Why do some people pedal more than others? Why are some cities synonymous with "bike lanes" when others rhyme with "traffic jams"? Is there a bicycle "culture"? Let's zoom in on our relationship with cycling.
In Amsterdam, for example, 32% of citizens travel by bicycle on a daily basis, compared to 4% in Paris. France painfully climbs to 19th place in the ranking, out of 28!The underperformer in Europe? Not so simple. Even within France, there are significant disparities. In Strasbourg, for example, 10% of trips are made by bicycle, which is more than double that of Paris.
For political scientist Nicolas Louvet, the explanation is rather elementary: "In Strasbourg, public policies have been pushing for cycling since the 1980s, so the inhabitants are used to it. But in Paris it only dates back to the 2000s, hence our delay."
And indeed. The numbers prove that cycling has come back to the forefront in recent months across the country, especially since the end of lockdown. But the nationwide push towards all-bike use is only very recent after all, whereas in Strasbourg it has existed for decades.
However, although public policies can influence our cycling behaviour, they are not the only ones responsible for the existence, or lack, of cycling "culture" in a given place.
The evidence. It seems that men and women, for example, are not equal when it comes to cycling. Today in France, 60% of cyclists are men while they represent only 47% of the population.
These figures come from a study conducted by geographer Yves Raibaud for Bordeaux Metropole on the gendered practice of cycling. The results of his research show that women are generally less inclined to get on a bicycle than men for safety reasons (fear of accidents and incivilities) but also because of their load (shopping, children) and are more often obliged to make one trip after another, whereas more men use their bicycles at times corresponding to leisure (evenings, Sundays).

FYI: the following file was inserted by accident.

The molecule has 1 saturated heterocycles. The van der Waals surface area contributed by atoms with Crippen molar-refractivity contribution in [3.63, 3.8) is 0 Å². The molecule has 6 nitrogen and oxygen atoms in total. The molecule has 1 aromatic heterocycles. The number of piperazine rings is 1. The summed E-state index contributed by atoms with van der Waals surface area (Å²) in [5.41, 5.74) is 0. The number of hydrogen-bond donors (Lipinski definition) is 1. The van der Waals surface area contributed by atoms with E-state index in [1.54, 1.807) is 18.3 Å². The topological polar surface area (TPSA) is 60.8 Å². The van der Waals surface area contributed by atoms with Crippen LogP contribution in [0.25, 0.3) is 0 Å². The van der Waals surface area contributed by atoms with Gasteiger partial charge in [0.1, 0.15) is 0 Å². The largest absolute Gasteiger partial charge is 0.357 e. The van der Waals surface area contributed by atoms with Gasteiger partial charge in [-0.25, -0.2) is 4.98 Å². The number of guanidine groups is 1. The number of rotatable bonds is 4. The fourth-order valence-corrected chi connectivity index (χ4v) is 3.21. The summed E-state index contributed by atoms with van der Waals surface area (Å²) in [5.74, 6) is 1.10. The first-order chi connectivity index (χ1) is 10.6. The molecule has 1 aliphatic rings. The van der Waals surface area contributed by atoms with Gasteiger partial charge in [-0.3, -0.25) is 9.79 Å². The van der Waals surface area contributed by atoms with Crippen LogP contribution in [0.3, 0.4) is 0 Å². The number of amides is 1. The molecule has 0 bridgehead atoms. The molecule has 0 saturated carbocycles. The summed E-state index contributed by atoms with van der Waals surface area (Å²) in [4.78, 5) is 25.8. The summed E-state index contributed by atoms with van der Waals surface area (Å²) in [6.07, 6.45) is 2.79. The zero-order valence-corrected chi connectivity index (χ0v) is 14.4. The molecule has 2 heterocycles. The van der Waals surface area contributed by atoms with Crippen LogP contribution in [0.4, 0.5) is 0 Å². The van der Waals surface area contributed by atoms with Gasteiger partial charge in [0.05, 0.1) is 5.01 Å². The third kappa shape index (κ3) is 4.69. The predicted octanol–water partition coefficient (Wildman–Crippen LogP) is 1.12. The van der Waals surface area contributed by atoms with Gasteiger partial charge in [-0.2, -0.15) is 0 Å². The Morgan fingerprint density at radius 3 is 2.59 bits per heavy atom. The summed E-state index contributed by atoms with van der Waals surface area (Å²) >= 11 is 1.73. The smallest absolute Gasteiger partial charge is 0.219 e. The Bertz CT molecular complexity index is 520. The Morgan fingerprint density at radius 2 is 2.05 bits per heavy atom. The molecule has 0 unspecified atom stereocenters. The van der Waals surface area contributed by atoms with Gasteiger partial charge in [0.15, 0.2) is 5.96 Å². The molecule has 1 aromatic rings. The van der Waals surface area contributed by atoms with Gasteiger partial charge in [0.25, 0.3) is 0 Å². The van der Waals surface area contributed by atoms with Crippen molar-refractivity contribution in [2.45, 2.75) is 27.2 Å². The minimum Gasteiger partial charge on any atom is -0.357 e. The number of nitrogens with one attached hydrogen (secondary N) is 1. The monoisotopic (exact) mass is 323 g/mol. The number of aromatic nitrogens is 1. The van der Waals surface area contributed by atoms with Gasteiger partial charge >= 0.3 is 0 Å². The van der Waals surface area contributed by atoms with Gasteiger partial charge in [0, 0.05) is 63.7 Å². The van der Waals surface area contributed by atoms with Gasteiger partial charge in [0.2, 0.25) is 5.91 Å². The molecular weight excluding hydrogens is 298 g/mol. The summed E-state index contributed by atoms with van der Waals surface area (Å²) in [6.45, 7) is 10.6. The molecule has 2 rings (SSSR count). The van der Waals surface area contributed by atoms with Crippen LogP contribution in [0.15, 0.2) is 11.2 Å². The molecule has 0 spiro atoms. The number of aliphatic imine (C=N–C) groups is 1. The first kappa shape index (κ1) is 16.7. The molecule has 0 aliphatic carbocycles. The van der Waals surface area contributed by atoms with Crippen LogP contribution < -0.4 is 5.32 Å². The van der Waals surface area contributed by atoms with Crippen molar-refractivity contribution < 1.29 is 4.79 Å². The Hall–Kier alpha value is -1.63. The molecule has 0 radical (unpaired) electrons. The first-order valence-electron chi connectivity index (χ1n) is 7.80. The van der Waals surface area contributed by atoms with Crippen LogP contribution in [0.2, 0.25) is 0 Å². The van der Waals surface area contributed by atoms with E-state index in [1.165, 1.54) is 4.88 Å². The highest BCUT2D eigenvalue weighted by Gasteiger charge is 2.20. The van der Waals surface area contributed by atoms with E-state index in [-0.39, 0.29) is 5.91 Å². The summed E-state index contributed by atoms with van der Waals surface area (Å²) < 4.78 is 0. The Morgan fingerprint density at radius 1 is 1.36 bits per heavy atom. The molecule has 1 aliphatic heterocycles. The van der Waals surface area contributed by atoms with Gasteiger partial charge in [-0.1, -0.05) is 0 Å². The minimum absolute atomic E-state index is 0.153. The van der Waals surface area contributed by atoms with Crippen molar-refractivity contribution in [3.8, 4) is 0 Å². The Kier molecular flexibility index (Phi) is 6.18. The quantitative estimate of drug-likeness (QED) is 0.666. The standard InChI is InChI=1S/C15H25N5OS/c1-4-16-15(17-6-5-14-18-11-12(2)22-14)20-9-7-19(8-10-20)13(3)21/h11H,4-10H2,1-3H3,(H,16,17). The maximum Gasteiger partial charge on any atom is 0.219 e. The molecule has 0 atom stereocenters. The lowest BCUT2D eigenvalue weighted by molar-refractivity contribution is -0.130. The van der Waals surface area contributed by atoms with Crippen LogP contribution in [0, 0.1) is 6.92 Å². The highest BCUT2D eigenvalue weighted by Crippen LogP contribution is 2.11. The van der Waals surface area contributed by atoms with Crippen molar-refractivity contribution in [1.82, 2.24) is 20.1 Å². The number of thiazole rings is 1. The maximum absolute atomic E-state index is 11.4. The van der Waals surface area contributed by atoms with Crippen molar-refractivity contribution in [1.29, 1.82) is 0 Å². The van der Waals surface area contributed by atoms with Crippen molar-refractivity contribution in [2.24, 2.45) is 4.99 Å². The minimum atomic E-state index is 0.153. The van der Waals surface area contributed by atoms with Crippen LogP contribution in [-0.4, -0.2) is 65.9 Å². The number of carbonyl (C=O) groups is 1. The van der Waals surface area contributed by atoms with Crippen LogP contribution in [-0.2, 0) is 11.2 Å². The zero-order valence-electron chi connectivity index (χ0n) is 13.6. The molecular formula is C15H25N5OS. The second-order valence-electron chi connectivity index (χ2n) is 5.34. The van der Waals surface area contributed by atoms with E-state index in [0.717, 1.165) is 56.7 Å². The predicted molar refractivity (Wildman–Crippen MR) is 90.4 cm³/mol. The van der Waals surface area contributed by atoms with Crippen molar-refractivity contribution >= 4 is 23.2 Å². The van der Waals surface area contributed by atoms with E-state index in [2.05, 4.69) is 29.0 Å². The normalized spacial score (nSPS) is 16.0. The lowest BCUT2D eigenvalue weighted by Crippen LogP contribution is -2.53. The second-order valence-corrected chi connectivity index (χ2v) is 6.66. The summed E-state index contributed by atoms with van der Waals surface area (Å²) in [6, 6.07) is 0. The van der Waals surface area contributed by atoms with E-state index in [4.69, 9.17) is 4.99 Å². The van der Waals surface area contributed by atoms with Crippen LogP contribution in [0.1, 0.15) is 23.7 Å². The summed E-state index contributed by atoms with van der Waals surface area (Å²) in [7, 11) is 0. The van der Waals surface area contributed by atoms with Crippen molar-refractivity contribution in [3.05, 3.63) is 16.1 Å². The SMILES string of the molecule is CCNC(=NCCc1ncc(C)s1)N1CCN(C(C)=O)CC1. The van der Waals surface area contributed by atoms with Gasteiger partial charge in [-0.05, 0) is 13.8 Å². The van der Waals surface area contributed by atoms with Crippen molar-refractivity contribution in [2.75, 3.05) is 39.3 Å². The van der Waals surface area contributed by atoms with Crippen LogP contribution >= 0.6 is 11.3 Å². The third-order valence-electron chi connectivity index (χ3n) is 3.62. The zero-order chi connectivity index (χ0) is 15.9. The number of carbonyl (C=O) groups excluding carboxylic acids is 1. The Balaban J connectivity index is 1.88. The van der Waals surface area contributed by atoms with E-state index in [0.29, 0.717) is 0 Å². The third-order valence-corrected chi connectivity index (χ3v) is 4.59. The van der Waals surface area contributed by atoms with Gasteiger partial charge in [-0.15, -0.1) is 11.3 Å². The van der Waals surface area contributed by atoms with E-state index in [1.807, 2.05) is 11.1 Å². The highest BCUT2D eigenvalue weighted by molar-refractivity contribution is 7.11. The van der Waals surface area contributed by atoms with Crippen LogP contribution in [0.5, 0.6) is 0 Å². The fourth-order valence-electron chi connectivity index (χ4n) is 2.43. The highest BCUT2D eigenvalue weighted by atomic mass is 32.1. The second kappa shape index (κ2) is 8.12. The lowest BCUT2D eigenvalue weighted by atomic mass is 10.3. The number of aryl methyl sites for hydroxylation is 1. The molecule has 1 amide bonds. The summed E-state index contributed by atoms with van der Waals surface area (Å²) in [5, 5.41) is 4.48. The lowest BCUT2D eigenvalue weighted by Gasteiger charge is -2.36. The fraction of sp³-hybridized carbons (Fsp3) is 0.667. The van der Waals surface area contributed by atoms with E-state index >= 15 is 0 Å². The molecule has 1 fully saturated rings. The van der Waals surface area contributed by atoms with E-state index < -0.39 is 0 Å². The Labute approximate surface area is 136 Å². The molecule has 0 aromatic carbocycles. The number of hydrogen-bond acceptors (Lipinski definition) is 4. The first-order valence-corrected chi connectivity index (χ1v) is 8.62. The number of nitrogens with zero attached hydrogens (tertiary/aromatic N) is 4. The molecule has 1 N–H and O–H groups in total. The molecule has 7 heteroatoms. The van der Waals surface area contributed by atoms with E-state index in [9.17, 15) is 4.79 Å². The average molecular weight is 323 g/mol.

Behind this set of reasons that would annoy feminists, there is indeed a reality of division of labor that has not yet evolved much. For Nicolas Louvet, "it's not a question of the relationship with the bike but of the relationship with society, which is still macho".
But there is a counter example. And not the least: in Japan, it is the women who pedal the most! Yet the country is not known for its particularly progressive division of labor in the home or very advanced gender equality (Japan is ranked 121st out of 153 countries, according to the World Economic Forum's 2019 Gender Parity Report).
The country is known, however, for its affection for two-wheelers. And the answer is there: as soon as cycling is important and widespread, it is automatically more accessible to everyone.
In the Netherlands too, women pedal much more than in France. But we're talking about a country that has gone so far as to create a bicycle embassy to export its two-wheeled expertise abroad. We are even talking about the country where the bicycle nickname "petite reine" ("little queen") was born. The expression dates back to the 19th century, when Queen Wilhelmina succeeded to the throne at the age of ten and travelled exclusively... by bicycle.
There would thus be a kind of ripple effect, a "culture" of cycling that is more deeply rooted in some places than in others. But Nicolas Louvet prefers to qualify and speak of habit, rather than culture.
"If you tell your child to behave well at the table, one day he will end up behaving well, it will become a habit. But we're not necessarily talking about a culture of table manners. It's the same with cycling".